The Worst Of Both Worlds, And The Best Of Neither

2044 words - 8 pages The Worst of Both Worlds, and the Best of Neither Helga Crane's racial mixedness as a mulatto in Nella Larsen's novel Quicksand divides her socially, emotionally, and geographically, and suspends her in a perpetual "in between" status. Her uncanny role results from a combination of qualities that simultaneously identify her with, and distance her from, each side of her ancestry. Helga's identity becomes taboo because it leads her

When Rationalism And Empiricism Collide: The Best Of Both Worlds

1346 words - 5 pages the possibilities for what the future may hold are consequently narrowed. For example, human offspring are born from the result of sexual intercourse. Because this result is consistent with nature in both the past and present, it is safe to assume that sexual intercourse will most likely result in an offspring. Nature will not, one day, decide that offspring must be delivered by a stork. Nature is not so unpredictable in the sense that it often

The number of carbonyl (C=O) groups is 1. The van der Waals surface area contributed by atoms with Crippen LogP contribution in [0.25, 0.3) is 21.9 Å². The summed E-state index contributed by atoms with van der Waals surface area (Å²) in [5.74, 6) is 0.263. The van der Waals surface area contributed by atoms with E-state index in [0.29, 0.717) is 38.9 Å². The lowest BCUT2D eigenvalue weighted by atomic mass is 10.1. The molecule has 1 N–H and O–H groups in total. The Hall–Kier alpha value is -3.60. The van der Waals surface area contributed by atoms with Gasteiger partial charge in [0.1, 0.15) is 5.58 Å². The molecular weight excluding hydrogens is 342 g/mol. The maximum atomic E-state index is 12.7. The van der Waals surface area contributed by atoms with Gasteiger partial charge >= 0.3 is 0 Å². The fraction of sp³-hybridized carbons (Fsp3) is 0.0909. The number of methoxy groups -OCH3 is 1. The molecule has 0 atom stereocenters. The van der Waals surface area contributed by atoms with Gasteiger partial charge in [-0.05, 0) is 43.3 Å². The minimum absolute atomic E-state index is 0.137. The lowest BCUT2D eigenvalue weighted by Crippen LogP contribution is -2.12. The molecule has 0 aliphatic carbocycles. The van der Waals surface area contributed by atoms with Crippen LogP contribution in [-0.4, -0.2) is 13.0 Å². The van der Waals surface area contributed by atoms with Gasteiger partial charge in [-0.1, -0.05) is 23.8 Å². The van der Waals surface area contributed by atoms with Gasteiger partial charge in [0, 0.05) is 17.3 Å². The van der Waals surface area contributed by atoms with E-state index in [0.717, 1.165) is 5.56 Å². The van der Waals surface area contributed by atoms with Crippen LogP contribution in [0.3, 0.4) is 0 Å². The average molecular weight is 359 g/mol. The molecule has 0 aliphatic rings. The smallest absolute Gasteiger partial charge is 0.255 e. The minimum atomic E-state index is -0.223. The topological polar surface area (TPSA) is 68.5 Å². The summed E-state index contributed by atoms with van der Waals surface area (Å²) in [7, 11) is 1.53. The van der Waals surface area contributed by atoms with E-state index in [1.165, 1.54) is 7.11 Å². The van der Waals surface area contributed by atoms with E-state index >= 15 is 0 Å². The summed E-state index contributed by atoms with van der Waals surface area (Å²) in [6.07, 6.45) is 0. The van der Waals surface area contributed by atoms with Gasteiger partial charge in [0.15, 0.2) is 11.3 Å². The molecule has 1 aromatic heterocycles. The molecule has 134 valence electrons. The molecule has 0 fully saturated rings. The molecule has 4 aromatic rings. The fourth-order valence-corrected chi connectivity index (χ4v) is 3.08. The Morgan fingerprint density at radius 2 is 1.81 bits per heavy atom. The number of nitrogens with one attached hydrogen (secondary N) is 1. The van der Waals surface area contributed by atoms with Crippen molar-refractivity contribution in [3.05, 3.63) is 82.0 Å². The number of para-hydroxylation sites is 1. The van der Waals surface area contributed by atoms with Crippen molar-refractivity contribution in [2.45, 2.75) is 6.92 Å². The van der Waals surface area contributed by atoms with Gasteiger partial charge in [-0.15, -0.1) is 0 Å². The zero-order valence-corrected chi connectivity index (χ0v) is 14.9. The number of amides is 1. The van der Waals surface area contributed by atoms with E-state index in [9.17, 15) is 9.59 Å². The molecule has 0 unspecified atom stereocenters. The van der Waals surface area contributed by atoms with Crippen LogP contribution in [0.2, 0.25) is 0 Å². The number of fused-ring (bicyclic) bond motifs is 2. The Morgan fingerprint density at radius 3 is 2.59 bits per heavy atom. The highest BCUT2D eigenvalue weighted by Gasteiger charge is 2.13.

Intelligent Design: The Best Of Both Theories

1182 words - 5 pages the equation? Public high schools should allow a course in intelligent design to be included in the curriculum as a way of teaching both evolution and creationism without violating the separation of church and state. This is certainly easier said than done. Evolution, creationism, and intelligent design are defined by Merriam-Webster as follows: 1) “Evolution: a theory that the various types of animals and plants have their origin in other